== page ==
Fools know the value of a stock split: zero. It's a non-event. Instead of a $20 bill in your wallet, you now have two $10 bills. So if they mean nothing, why do them? There are a few reasons, none of which has anything to do with whether the stock is a good investment. Here are the usual ones:

  • To make the stock look cheap.
  • To increase liquidity.
  • To meet stock-exchange listing requirements.
  • To express a bullish management sentiment.

Regardless of the reason, though, markets tend to view splits as positive events, and a company's shares can get a short-term boost from the news. But if the company isn't a good, long-term business, it doesn't matter if its shares split, or whether you buy them before or after.

That's why we pair up stock-split announcements with the sentiments of more than 180,000 members of Motley Fool CAPS. If the best stock pickers think a company's long-term potential is outstanding, and the company is giving off bullish signals, maybe then investors should take notice.


Here are two stocks that recently announced their intention to split their shares.

Stock

 CAPS Rating (out of 5)

Split Ratio

Pay Date

Recent Share Price

Brown-Forman (NYS: BF.B) **** 3:2 Aug. 10, 2012 $91.52
Under Armour (NYS: UA) *** 2:1 July 9, 2012 $105.75


Don't blindly buy into a split -- you still need to do some research. Use the announcement as a jumping off point to determine whether its shares are two or three times as good as before.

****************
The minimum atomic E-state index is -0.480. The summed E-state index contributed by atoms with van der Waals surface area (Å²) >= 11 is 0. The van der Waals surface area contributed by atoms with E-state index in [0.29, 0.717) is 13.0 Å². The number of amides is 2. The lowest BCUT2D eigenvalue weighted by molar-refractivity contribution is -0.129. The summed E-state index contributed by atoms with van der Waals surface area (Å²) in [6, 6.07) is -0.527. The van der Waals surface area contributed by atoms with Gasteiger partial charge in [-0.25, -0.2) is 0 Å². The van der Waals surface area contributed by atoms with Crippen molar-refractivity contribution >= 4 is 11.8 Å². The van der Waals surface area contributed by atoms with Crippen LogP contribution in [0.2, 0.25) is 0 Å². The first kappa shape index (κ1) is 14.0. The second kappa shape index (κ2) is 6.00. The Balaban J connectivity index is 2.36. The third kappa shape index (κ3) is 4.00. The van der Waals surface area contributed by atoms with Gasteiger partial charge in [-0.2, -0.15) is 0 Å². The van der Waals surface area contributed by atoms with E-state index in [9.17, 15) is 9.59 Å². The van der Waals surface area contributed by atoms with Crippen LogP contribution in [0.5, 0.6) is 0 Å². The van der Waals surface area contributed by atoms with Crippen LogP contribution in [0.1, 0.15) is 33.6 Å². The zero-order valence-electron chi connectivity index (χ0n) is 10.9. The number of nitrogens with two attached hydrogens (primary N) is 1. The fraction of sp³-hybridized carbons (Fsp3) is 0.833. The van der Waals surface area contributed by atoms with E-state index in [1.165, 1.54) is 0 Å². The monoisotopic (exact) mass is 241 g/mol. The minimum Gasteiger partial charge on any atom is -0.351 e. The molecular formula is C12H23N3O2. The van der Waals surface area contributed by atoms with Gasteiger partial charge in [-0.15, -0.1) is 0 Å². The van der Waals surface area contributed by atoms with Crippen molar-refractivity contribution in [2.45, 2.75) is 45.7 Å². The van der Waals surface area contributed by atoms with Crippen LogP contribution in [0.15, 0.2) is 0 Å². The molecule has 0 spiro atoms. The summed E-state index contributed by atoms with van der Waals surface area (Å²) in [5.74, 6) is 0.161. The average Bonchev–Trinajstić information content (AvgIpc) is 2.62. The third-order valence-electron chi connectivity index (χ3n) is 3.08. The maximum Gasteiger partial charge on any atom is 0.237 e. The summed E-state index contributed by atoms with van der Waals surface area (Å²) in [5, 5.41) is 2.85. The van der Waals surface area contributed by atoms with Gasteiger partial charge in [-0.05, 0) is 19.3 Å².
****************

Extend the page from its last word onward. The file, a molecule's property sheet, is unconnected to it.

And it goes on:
Absinthe makes the heart grow fonder
The rationale to split the shares of liquor distributor Brown-Forman is one of the reasons Foolish investors would be wise to ignore such announcements. It expresses its "continued confidence in our ability to generate long-term growth in both earnings and cash flow," but certainly it could be just as confident if its shares were $100 as it is if it hacks them to $70. More likely it's looking to overshadow the earnings miss it reported earlier this month as higher taxes and operating expenses caused it to post per share profits of $0.73 compared to analyst consensus estimates of $0.76.

While beer still comprises almost half of all alcohol sales, it's slowing down as wine and other hard drinks grow in popularity. Boston Beer has recognized this, pushing its hard cider and hard teas as its top beer brand Samuel Adams sees sales slip. MillerCoors and Anheuser-Busch InBev both acquired hard cider makers recently, recognizing the trend as well.

Brown-Forman's leading liquor continues to be Jack Daniel's, which saw 12% growth in the quarter and remains the world's top American whiskey. The super-premium category registers sustained strength and has been aided by a good showing from its Finlandia vodka. That category was one of the reasons I thought it was a prime contender for Central European Distribution's (NAS: CEDC) vodka business. Brown-Forman wanted to expand in Eastern Europe, and CED needed to shed some categories. Instead, Russian spirits distributor Russian Standard began increasing its stake.